Union Square in the early 17th century? According to The Mannahatta Project, an interactive map that lets users search block-by-block for the ecological and wildlife history of Manhattan, it was home to the meadow vole and the white-footed mouse, rather than the Greenmarket browsers of today. (Via Boing Boing)
On a similar note, have a look at this New York Times article from earlier this month, which talks about people who use their GPS units to create drawings from the traceroutes of the paths they take. For example:Pedaling the rectangular city blocks in San Francisco, Vicente Montelongo, 32, a graphic artist, realized the street layout lent itself to the pixeled shapes of vintage 1980s video game characters like Pac-Man, Q*bert and Donkey Kong. Back home with a printed-out Google map and a pencil, he drew Pac-Man chasing a ghost over in the Sunset District and then set out on his bike, iPhone in tow, GPS mapping application on. After riding 8.6 miles in an unwavering line, he uploaded the GPS track data from his phone, and had his picture.
Previously: GPS Drawing Maps.
- Across the pond and back again: The folks over at Jaunted are reporting on Brits (HotelChatter contributor London Town among them) cross-country road-tripping from LA to New York. The lads offer five "top tips" for foreigners attempting to burn asphalt across America, though already one reader added that very long distances should be taken into account--especially if one is used to Europe's relatively compact size. On the other hand, Gadling has a set of tips with pictures (like the one above--brush up on your geography!) aimed at educating Americans about best behavior while traveling abroad. Quid pro quo, travelers!
- We love our photos here at Traveler: Fast Company has a very interesting photo essay on how Dubai--the Middle East's beacon of excess--has been hit hard by the global recession. For a brighter collection, World Hum has compiled a lovely set featuring traditional diners, the ultimate in neon-lit Americana.
- Bad news bears: A spokesperson for the World Wildlife Fund in China has cautioned that giant pandas could become extinct within two or three generations, unless development around the beloved animal's habitat is controlled. Watch the report (with adorable baby pandas) over at NG News.
Photo by Norman B. Leventhal Map Center at the BPL
The terrazzo map in 1964; for a more contemporary image, cf. inf. When this 130 by 166 foot plot of polished terrazzo tiling was inaugurated at New York’s 1964 World’s Fair, it was the largest map in the world. A facsimile extrapolation of a New York State road map by Rand McNally, the half-acre-sized piece of cartography today would still be the world’s largest map - if it had actually survived. But decades of human neglect and hard work by the elements have left their mark on the plywood tiles. . The Texaco-sponsored map was one of the eyecatchers at the 1964 New York World’s Fair, serving as the floor of the Tent of Tomorrow, which was later turned into a concert venue but fell into disuse by the late Sixties. By the early Seventies, the plywood tiles were covered with a layer of polyurethane and the area was used as a skating rink. It now is part of the Flushing Meadows-Corona Park in Queens. With Ozymandias-like predictability, the Tent of Tomorrow’s 16 concrete pillars now support little more than sky. The only part of the New York State contribution to the Fair to survive unscathed is the Queens Theater in the Park, once the pavilion’s Theaterama. . As the driving irony of heritage conservation dictates, the map wasn’t deemed of value until it was nearly gone. By early 2008, the New York Times in this article called it “an exuberantly overstated mix of small-town parochialism, space-age optimism and Pop Art irony” in the course of reporting on a rescue attempt of this “valuable artifact”. . As reported by the Times, a team of the University of Pennsylvania’s graduate programme in historic preservation has been trialing the preservation of four of the 567 4×4-foot panels that make up the map. They were replacing missing letters, numerals and symbols on the original map. It was estimated that conservation would cost about $1,100 per panel, bringing the total cost up to $623,700. However, no plans were made beyond the trial conservation, and I have no update on the current status of the project. . In any case, the conservation process apparently would leave the map in dubious condition, rendering the purpose of a restored map rather unclear: the surface is so fragile and uneven that walking it, as back in the mid-Sixties, would be impractical at best, and probably quite dangerous.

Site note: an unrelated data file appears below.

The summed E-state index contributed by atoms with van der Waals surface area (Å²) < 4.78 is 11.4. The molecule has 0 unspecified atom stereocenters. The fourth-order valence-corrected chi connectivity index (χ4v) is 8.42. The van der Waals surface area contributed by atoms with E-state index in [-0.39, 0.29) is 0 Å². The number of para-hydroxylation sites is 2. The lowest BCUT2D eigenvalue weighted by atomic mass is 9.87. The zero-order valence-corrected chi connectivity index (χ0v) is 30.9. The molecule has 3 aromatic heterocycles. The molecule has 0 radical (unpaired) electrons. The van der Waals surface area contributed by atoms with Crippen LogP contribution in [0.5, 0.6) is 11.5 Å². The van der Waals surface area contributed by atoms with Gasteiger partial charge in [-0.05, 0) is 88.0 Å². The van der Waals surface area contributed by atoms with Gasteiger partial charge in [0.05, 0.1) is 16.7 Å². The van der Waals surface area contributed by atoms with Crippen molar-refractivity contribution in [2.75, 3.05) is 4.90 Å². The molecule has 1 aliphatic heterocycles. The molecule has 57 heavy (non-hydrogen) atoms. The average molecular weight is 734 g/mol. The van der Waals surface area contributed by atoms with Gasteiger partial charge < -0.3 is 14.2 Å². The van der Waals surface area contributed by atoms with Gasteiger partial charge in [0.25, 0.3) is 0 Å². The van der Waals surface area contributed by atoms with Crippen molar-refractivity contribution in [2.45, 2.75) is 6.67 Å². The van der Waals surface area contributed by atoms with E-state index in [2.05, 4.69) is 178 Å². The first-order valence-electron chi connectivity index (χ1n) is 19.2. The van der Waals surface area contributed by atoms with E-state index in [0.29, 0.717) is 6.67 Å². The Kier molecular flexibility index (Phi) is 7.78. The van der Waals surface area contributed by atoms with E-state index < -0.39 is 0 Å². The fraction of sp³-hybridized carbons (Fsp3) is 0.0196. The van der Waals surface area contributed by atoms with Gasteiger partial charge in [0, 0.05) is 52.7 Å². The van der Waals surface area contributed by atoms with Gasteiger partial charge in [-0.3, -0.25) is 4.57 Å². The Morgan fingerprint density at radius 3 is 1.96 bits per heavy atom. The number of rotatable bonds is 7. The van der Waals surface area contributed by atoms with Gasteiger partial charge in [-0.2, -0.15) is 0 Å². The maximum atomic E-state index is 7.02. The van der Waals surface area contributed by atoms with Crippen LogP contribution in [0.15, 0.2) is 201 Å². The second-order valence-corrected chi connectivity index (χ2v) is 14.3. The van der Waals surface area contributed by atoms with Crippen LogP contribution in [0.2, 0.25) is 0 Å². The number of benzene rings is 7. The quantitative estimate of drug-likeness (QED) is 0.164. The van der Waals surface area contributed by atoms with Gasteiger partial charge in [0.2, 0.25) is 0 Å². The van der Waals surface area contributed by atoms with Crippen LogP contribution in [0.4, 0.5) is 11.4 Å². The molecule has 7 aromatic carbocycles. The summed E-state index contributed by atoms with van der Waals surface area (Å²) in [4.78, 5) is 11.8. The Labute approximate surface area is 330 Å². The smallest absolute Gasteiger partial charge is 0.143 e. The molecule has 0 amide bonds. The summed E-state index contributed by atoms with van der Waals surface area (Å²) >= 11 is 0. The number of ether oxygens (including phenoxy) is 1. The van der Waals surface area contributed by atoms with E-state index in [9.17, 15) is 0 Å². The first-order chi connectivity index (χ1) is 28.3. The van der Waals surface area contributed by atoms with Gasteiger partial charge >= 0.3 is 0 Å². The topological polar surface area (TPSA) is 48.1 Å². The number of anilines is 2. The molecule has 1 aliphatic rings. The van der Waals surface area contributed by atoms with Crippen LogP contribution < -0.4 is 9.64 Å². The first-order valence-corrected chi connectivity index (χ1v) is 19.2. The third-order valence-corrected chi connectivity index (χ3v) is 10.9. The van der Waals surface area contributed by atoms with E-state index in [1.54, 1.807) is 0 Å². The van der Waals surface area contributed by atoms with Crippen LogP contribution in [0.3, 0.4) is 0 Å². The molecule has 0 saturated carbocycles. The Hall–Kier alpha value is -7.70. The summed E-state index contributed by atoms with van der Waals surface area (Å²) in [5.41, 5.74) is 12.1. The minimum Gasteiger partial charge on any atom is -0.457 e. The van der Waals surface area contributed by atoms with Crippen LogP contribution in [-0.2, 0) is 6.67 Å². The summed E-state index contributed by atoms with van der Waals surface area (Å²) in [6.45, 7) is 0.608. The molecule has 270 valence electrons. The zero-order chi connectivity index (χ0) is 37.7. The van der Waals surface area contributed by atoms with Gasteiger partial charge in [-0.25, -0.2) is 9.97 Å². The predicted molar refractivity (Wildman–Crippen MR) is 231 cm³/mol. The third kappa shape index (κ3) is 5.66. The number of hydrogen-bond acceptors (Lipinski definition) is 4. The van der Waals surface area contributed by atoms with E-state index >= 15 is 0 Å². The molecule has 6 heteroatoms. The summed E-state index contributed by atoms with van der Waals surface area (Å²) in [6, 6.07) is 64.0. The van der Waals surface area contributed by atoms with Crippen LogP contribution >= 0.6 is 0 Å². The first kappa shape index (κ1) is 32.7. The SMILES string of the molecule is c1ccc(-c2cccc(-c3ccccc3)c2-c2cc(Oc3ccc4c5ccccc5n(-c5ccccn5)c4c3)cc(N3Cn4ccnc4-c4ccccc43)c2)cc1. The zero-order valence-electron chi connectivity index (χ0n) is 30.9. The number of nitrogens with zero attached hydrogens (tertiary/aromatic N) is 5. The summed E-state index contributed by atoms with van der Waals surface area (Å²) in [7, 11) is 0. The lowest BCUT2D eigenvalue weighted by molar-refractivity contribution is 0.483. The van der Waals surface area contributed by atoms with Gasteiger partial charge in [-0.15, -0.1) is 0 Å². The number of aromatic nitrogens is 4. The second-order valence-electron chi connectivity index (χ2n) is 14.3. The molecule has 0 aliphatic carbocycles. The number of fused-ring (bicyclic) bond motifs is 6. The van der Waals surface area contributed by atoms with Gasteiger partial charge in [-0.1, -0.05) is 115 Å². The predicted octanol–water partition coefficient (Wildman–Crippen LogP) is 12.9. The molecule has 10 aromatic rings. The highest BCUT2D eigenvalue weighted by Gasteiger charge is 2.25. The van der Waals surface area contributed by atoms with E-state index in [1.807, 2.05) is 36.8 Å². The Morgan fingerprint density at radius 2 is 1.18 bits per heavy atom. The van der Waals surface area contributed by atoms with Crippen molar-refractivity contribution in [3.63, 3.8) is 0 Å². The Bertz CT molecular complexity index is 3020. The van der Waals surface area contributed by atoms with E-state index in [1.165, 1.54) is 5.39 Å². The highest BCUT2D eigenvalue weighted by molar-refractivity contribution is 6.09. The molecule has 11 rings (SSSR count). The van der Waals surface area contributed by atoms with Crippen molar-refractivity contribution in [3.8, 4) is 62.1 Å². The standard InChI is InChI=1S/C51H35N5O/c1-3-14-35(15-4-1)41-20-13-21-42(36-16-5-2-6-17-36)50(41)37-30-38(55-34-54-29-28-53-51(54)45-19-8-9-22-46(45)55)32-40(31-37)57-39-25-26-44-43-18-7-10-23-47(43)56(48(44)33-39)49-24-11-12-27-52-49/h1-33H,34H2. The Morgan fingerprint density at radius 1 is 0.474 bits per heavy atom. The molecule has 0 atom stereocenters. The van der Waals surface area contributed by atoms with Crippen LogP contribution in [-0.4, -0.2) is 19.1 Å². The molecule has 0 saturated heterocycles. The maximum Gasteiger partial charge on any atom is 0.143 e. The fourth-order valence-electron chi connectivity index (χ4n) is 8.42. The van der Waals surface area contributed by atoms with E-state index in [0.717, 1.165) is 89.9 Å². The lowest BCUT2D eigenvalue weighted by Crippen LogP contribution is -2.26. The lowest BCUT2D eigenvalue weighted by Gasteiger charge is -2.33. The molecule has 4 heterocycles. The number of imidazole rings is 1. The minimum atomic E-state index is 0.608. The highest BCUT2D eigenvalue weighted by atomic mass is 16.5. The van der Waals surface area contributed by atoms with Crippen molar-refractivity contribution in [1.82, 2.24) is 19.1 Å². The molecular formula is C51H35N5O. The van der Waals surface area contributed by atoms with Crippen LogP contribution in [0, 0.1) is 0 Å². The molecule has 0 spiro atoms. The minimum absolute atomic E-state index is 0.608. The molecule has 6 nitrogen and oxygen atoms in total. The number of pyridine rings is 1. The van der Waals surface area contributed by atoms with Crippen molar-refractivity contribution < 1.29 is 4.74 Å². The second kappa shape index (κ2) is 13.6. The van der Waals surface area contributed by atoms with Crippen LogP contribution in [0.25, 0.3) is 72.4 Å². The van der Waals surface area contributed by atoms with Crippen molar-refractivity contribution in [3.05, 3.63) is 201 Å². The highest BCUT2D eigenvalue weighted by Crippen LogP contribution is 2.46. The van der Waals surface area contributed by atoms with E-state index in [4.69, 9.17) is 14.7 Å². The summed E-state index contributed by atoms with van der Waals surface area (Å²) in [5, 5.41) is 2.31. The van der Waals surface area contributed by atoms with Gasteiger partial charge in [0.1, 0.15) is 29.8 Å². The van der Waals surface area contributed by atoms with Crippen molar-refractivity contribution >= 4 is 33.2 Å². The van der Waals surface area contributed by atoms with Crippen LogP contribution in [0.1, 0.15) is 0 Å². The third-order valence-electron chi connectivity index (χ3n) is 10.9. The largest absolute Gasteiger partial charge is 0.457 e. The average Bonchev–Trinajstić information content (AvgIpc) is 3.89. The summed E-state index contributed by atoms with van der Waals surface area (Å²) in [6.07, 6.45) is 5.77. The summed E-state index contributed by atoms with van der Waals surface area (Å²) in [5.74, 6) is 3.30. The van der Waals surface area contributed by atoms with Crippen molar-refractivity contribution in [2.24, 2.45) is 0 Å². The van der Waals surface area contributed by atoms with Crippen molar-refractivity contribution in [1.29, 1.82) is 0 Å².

Many thanks to Chris Perriman, who sent in this link to Tent of Tomorrow, a website dedicated to the eponymous construction, and the 1964 World’s Fair in general. Both images taken from that website.